COVID-19 Notice: In order to best serve you while doing our part to maximize health and safety, we continue to be available for telephone and video conferences, and documents can be prepared, reviewed, signed, and exchanged electronically. Call 908-396-8330 for your legal needs!

The Law Office of Rajeh A. Saadeh, L.L.C. - The Law Office of Rajeh A. Saadeh, L.L.C.
Serving All Of New Jersey
The Right Lawyers Make a Difference
Call Now
The Right Lawyers Make a Difference

Update on a hot-button divorce issue in New Jersey, nationally

We always seek to provide our readers across New Jersey with timely and relevant information concerning important family law topics.

In keeping with that goal, we duly note that an update on a key divorce issue is sometimes warranted, which is why today’s blog post focuses squarely on alimony.

We last visited that subject matter in our November 6 post entry, noting therein that the demise of a key alimony-linked benefit “could now be on the near horizon, given a recent congressional bill.”

The potential change we spoke of seems far more imminent now just a few weeks in the wake of House-authored legislation seeking to eliminate tax deductions for alimony (also commonly termed spousal support) payers.

The U.S. Senate has now concluded tinkering on its draft addressing the same matter, and a so-called “final version” of an overriding tax plan including the potential alimony change is scheduled for a vote in Congress this week.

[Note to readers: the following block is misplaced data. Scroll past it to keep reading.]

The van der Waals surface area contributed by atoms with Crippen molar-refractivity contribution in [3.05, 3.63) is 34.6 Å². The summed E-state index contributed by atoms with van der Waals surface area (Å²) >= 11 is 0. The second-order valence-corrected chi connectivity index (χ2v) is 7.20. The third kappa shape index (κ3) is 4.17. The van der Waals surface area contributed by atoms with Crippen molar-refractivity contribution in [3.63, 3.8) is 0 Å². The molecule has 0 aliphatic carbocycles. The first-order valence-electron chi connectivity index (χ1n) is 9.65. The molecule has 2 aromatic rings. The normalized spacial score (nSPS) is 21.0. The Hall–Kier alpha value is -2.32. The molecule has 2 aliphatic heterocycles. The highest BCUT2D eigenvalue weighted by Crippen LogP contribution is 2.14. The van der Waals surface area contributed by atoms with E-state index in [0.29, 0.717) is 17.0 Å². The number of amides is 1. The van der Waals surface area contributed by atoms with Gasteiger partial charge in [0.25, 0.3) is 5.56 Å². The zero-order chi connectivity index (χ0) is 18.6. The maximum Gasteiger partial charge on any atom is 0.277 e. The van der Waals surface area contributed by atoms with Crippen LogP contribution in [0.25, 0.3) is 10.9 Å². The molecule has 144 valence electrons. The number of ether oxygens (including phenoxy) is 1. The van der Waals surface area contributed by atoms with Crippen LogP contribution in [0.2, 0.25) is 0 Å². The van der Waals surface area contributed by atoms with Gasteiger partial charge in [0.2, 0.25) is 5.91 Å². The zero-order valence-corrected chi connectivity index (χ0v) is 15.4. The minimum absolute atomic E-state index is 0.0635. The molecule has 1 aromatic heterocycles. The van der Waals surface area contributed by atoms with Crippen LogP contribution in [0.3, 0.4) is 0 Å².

The implications of passage without further changes would be material, indeed. Many alimony payers obviously value highly the opportunity to deduct support payments on their tax returns. Reportedly, about 600,000 of them do just that each year.

If the would-be law is enacted as legislation following President Trump’s endorsement (which he has strongly pledged), payers in divorces finalized after December 31, 2018, would no longer be able to claim a support-linked tax benefit.

Will that materially play into their thoughts regarding divorce and important negotiations that surround it?

Some commentators duly stress that a no-deduction rule will unquestionably be a factor in some divorce discussions and outcomes.

Others, though, downplay a scenario in which such a change alone will affect divorces in any major way.

“I don’t anticipate this to be a big deal at all,” says one analyst.

Time will tell, of course, in the event the bill actually becomes law.

An experienced family law attorney who routinely works with diverse clientele in divorce matters can discuss alimony in detail and its potential relevance in a given case.



Rated By Super Lawyers Rajeh A. Saadeh
10 Best 2019 | Attorney Client Satisfaction | American Institute of Family Law Attorneys
10.0Rajeh A Saadeh
Rajeh A SaadehClients’ ChoiceAward 2018
Rajeh A SaadehReviewsout of 52 reviews
Rated By Super Lawyers Rajeh A. Saadeh
Abogado badge